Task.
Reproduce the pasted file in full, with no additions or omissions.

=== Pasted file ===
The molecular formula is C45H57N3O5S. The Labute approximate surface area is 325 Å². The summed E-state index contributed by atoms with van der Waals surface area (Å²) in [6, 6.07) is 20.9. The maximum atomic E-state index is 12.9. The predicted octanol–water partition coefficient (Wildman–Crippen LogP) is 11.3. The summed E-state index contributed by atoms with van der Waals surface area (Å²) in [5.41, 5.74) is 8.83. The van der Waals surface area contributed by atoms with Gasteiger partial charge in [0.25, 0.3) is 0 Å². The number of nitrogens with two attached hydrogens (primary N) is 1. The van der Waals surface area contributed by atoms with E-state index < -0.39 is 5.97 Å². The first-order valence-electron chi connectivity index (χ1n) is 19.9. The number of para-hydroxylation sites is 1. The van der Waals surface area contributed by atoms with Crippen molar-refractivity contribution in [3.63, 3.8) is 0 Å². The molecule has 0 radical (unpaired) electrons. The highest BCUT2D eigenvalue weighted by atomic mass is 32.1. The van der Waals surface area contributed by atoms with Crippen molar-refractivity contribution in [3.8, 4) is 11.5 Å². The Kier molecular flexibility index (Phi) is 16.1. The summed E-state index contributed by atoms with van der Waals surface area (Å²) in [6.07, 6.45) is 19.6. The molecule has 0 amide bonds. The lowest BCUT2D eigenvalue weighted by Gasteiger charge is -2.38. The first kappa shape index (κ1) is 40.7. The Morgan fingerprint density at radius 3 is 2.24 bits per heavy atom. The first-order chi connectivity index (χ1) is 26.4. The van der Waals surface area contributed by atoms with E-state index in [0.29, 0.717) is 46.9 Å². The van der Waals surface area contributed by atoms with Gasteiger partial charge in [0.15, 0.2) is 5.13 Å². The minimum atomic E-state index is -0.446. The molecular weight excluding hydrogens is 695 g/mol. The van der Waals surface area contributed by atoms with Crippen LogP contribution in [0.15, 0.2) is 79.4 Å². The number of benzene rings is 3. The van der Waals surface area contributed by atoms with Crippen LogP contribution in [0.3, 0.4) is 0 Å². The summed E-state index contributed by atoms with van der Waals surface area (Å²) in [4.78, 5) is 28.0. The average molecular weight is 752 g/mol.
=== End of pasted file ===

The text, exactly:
The molecular formula is C45H57N3O5S. The Labute approximate surface area is 325 Å². The summed E-state index contributed by atoms with van der Waals surface area (Å²) in [6, 6.07) is 20.9. The maximum atomic E-state index is 12.9. The predicted octanol–water partition coefficient (Wildman–Crippen LogP) is 11.3. The summed E-state index contributed by atoms with van der Waals surface area (Å²) in [5.41, 5.74) is 8.83. The van der Waals surface area contributed by atoms with Gasteiger partial charge in [0.25, 0.3) is 0 Å². The number of nitrogens with two attached hydrogens (primary N) is 1. The van der Waals surface area contributed by atoms with E-state index < -0.39 is 5.97 Å². The first-order valence-electron chi connectivity index (χ1n) is 19.9. The number of para-hydroxylation sites is 1. The van der Waals surface area contributed by atoms with Crippen molar-refractivity contribution in [3.63, 3.8) is 0 Å². The molecule has 0 radical (unpaired) electrons. The highest BCUT2D eigenvalue weighted by atomic mass is 32.1. The van der Waals surface area contributed by atoms with Crippen molar-refractivity contribution in [3.8, 4) is 11.5 Å². The Kier molecular flexibility index (Phi) is 16.1. The summed E-state index contributed by atoms with van der Waals surface area (Å²) in [6.07, 6.45) is 19.6. The molecule has 0 amide bonds. The lowest BCUT2D eigenvalue weighted by Gasteiger charge is -2.38. The first kappa shape index (κ1) is 40.7. The Morgan fingerprint density at radius 3 is 2.24 bits per heavy atom. The first-order chi connectivity index (χ1) is 26.4. The van der Waals surface area contributed by atoms with E-state index in [0.29, 0.717) is 46.9 Å². The van der Waals surface area contributed by atoms with Gasteiger partial charge in [0.15, 0.2) is 5.13 Å². The minimum atomic E-state index is -0.446. The molecular weight excluding hydrogens is 695 g/mol. The van der Waals surface area contributed by atoms with Crippen LogP contribution in [0.15, 0.2) is 79.4 Å². The number of benzene rings is 3. The van der Waals surface area contributed by atoms with Crippen LogP contribution in [0.3, 0.4) is 0 Å². The summed E-state index contributed by atoms with van der Waals surface area (Å²) in [4.78, 5) is 28.0. The average molecular weight is 752 g/mol.